Memorial Event Helps Spotlight Current Workplace Issues

Karen Silkwood's fight 25 years ago for safe working conditions was no different than the struggles of workers today.

Union activist Karen Silkwood's fight 25 years ago for safe working conditions at Kerr-McGee Corp.'s Cimarron Nuclear Facility in Crescent, Okla., was no different than the struggles many workers face today to correct workplace hazards.

Silkwood was killed in a suspicious auto accident on Nov. 13, 1974, while on her way to meet with a reporter from the New York Times and a representative from her union, the Oil, Chemical & Atomic Workers Union.

Reportedly, she had in her possession, documents proving Kerr-McGee had falsified quality control records concerning the plutonium nuclear fuel rods it manufactured at the Crescent plant.

The records were never found, and a union investigation turned up evidence of possible foul play in her death.

On Dec. 17, actress Meryl Streep, who played the title role in "Silkwood," the 1983 movie based on Karen Silkwood's struggle and people who had worked with Silkwood, paid tribute to her courage and willingness to stand up for her co-workers at a sold-out fund-raiser in New York.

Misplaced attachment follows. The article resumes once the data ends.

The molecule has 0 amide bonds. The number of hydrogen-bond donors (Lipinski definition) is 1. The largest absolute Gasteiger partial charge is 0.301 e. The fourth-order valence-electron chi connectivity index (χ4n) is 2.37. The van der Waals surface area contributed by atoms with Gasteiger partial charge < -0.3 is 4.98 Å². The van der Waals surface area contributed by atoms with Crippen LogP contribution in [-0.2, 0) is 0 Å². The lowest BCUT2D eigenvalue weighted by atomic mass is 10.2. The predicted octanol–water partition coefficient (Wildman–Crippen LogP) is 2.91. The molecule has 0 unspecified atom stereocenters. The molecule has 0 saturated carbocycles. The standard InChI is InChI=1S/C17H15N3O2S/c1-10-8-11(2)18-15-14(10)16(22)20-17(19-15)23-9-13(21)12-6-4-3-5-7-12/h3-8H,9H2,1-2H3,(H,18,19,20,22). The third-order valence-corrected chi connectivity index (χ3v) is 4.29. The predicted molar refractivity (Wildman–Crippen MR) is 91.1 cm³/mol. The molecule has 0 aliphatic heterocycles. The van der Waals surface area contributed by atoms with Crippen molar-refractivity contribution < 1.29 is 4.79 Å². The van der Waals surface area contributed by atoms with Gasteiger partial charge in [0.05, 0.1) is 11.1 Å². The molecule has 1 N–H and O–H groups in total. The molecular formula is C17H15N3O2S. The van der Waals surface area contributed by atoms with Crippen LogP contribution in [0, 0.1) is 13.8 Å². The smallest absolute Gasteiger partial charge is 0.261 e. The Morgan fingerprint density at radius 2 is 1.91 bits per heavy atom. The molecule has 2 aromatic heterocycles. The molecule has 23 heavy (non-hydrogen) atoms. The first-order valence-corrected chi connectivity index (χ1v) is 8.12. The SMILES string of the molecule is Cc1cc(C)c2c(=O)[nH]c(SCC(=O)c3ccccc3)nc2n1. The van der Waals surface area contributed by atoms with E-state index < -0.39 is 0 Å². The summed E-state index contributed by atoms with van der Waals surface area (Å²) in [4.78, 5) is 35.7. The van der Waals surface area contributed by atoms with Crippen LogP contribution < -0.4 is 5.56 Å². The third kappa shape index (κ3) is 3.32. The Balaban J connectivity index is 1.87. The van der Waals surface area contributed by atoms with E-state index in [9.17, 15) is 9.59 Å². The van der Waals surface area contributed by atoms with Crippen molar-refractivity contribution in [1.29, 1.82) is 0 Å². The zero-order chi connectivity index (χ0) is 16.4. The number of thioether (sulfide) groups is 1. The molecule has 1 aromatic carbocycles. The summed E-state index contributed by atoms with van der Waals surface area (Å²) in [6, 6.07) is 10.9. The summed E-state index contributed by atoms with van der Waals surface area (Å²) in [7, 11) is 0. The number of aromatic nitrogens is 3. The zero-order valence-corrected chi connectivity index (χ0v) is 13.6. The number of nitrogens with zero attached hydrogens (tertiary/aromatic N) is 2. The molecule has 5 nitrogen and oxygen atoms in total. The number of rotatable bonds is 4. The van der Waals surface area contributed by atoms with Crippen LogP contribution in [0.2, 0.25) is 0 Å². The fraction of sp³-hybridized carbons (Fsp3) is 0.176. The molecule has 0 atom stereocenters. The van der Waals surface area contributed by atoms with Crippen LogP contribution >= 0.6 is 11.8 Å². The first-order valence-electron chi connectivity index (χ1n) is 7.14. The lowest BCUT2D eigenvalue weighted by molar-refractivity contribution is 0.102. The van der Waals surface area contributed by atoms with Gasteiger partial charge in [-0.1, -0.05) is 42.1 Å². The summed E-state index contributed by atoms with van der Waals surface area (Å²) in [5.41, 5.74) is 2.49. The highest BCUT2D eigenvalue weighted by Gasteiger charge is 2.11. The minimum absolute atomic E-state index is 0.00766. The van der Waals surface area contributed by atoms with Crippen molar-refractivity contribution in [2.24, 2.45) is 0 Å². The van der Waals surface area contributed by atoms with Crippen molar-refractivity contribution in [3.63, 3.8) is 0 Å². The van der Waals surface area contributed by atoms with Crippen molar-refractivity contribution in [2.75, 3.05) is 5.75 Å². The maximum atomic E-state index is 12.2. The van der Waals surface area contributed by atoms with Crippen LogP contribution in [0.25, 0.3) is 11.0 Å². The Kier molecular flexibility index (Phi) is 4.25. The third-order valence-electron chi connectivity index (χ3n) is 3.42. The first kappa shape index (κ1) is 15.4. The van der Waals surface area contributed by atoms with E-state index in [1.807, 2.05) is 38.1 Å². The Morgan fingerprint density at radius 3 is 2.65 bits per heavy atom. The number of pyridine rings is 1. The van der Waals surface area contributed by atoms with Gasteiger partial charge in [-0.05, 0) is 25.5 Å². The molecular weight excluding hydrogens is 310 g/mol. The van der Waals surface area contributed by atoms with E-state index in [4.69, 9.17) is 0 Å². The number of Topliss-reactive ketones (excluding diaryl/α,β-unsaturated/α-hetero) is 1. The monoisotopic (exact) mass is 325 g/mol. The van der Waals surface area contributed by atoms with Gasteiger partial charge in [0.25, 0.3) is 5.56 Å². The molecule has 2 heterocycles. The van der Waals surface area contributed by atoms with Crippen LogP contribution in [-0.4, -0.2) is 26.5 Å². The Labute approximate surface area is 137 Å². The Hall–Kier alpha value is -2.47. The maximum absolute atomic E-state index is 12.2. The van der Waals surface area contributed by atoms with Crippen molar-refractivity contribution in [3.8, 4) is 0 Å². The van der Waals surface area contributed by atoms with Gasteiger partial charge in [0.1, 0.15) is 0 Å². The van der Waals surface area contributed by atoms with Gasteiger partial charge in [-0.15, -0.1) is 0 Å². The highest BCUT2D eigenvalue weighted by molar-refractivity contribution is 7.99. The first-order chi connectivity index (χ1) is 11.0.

Also recognized at the event was Jim Key, the health and safety coordinator for PACE Local 5-550, whose members work in the federal government's uranium enrichment plant in Paducah, Ky.

"Everything Karen Silkwood was saying 25 years ago about the lies told to workers and communities throughout the nuclear industry is being proven true today," said Key.

Union investigations in the 1990s have uncovered documentation of multiple hazards that were kept secret from the uranium used in the manufacturing process in Paducah.

"There is a memorandum dating from the early 1960s that says they didn't want to tell workers about the plutonium because they were afraid the union would demand hazardous duty pay," said Key.

Years of campaigning have won medical monitoring for workers and former employees at most of America's nuclear material plants.

The Kerr-McGee Crescent Facility was closed in 1975, a year after Silkwood's death. However, the former Kerr-McGee workers have yet to be included in any medical monitoring programs.

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